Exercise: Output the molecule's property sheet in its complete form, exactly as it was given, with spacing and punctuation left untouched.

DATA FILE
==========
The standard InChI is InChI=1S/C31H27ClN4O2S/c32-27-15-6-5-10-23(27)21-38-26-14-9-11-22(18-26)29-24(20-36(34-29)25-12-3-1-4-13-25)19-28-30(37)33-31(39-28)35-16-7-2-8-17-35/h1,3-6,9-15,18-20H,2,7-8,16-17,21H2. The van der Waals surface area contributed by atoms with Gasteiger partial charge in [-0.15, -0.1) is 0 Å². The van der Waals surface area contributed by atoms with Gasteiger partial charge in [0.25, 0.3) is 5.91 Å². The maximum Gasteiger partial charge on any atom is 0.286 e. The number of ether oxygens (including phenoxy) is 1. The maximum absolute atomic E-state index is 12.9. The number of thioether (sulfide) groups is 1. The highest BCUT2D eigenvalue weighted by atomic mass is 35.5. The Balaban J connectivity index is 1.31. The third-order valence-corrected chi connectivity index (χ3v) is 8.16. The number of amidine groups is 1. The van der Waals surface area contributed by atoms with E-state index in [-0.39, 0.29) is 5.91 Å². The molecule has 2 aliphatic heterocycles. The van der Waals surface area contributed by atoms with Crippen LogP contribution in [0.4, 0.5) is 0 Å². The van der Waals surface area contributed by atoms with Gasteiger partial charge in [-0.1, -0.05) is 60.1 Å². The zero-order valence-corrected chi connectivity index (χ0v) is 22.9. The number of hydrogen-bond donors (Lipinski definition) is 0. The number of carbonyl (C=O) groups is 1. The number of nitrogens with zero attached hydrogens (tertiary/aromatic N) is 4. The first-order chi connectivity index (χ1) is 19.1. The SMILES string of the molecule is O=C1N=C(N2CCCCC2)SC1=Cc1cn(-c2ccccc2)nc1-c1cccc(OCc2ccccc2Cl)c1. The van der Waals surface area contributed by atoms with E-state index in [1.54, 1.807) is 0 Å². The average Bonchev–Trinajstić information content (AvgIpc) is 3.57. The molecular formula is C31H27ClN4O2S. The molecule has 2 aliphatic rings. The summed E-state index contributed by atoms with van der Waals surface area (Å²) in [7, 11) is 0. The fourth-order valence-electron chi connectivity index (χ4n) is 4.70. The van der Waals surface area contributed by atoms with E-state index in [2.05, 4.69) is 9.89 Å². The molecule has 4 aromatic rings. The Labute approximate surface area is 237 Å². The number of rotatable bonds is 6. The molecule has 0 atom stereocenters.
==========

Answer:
The standard InChI is InChI=1S/C31H27ClN4O2S/c32-27-15-6-5-10-23(27)21-38-26-14-9-11-22(18-26)29-24(20-36(34-29)25-12-3-1-4-13-25)19-28-30(37)33-31(39-28)35-16-7-2-8-17-35/h1,3-6,9-15,18-20H,2,7-8,16-17,21H2. The van der Waals surface area contributed by atoms with Gasteiger partial charge in [-0.15, -0.1) is 0 Å². The van der Waals surface area contributed by atoms with Gasteiger partial charge in [0.25, 0.3) is 5.91 Å². The maximum Gasteiger partial charge on any atom is 0.286 e. The number of ether oxygens (including phenoxy) is 1. The maximum absolute atomic E-state index is 12.9. The number of thioether (sulfide) groups is 1. The highest BCUT2D eigenvalue weighted by atomic mass is 35.5. The Balaban J connectivity index is 1.31. The third-order valence-corrected chi connectivity index (χ3v) is 8.16. The number of amidine groups is 1. The van der Waals surface area contributed by atoms with E-state index in [-0.39, 0.29) is 5.91 Å². The molecule has 2 aliphatic heterocycles. The van der Waals surface area contributed by atoms with Crippen LogP contribution in [0.4, 0.5) is 0 Å². The van der Waals surface area contributed by atoms with Gasteiger partial charge in [-0.1, -0.05) is 60.1 Å². The zero-order valence-corrected chi connectivity index (χ0v) is 22.9. The number of hydrogen-bond donors (Lipinski definition) is 0. The number of carbonyl (C=O) groups is 1. The number of nitrogens with zero attached hydrogens (tertiary/aromatic N) is 4. The first-order chi connectivity index (χ1) is 19.1. The SMILES string of the molecule is O=C1N=C(N2CCCCC2)SC1=Cc1cn(-c2ccccc2)nc1-c1cccc(OCc2ccccc2Cl)c1. The van der Waals surface area contributed by atoms with E-state index in [1.54, 1.807) is 0 Å². The average Bonchev–Trinajstić information content (AvgIpc) is 3.57. The molecular formula is C31H27ClN4O2S. The molecule has 2 aliphatic rings. The summed E-state index contributed by atoms with van der Waals surface area (Å²) in [7, 11) is 0. The fourth-order valence-electron chi connectivity index (χ4n) is 4.70. The van der Waals surface area contributed by atoms with E-state index in [2.05, 4.69) is 9.89 Å². The molecule has 4 aromatic rings. The Labute approximate surface area is 237 Å². The number of rotatable bonds is 6. The molecule has 0 atom stereocenters.